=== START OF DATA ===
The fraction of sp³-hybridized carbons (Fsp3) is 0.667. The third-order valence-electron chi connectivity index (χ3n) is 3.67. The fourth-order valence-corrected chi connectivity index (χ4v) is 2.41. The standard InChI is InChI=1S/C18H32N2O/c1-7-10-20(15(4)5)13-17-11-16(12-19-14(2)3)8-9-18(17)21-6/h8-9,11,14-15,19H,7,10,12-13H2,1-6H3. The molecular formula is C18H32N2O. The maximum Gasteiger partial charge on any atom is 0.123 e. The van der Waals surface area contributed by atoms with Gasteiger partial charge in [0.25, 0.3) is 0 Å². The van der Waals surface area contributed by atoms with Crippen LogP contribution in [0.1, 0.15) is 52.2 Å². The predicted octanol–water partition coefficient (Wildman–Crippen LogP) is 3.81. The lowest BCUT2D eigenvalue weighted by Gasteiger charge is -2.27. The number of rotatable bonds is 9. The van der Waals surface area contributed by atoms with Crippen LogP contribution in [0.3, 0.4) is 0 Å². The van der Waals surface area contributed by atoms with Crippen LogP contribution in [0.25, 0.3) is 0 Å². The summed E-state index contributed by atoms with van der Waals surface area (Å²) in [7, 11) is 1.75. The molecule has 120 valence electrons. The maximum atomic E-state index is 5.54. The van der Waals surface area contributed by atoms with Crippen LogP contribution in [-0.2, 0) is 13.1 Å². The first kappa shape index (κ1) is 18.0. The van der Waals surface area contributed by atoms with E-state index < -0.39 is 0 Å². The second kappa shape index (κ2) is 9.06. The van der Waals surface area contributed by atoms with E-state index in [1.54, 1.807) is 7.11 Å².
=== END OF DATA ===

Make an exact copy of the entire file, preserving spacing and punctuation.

The fraction of sp³-hybridized carbons (Fsp3) is 0.667. The third-order valence-electron chi connectivity index (χ3n) is 3.67. The fourth-order valence-corrected chi connectivity index (χ4v) is 2.41. The standard InChI is InChI=1S/C18H32N2O/c1-7-10-20(15(4)5)13-17-11-16(12-19-14(2)3)8-9-18(17)21-6/h8-9,11,14-15,19H,7,10,12-13H2,1-6H3. The molecular formula is C18H32N2O. The maximum Gasteiger partial charge on any atom is 0.123 e. The van der Waals surface area contributed by atoms with Gasteiger partial charge in [0.25, 0.3) is 0 Å². The van der Waals surface area contributed by atoms with Crippen LogP contribution in [0.1, 0.15) is 52.2 Å². The predicted octanol–water partition coefficient (Wildman–Crippen LogP) is 3.81. The lowest BCUT2D eigenvalue weighted by Gasteiger charge is -2.27. The number of rotatable bonds is 9. The van der Waals surface area contributed by atoms with Crippen LogP contribution in [0.3, 0.4) is 0 Å². The van der Waals surface area contributed by atoms with Crippen LogP contribution in [0.25, 0.3) is 0 Å². The summed E-state index contributed by atoms with van der Waals surface area (Å²) in [7, 11) is 1.75. The molecule has 120 valence electrons. The maximum atomic E-state index is 5.54. The van der Waals surface area contributed by atoms with Crippen LogP contribution in [-0.2, 0) is 13.1 Å². The first kappa shape index (κ1) is 18.0. The van der Waals surface area contributed by atoms with E-state index < -0.39 is 0 Å². The second kappa shape index (κ2) is 9.06. The van der Waals surface area contributed by atoms with E-state index in [1.54, 1.807) is 7.11 Å².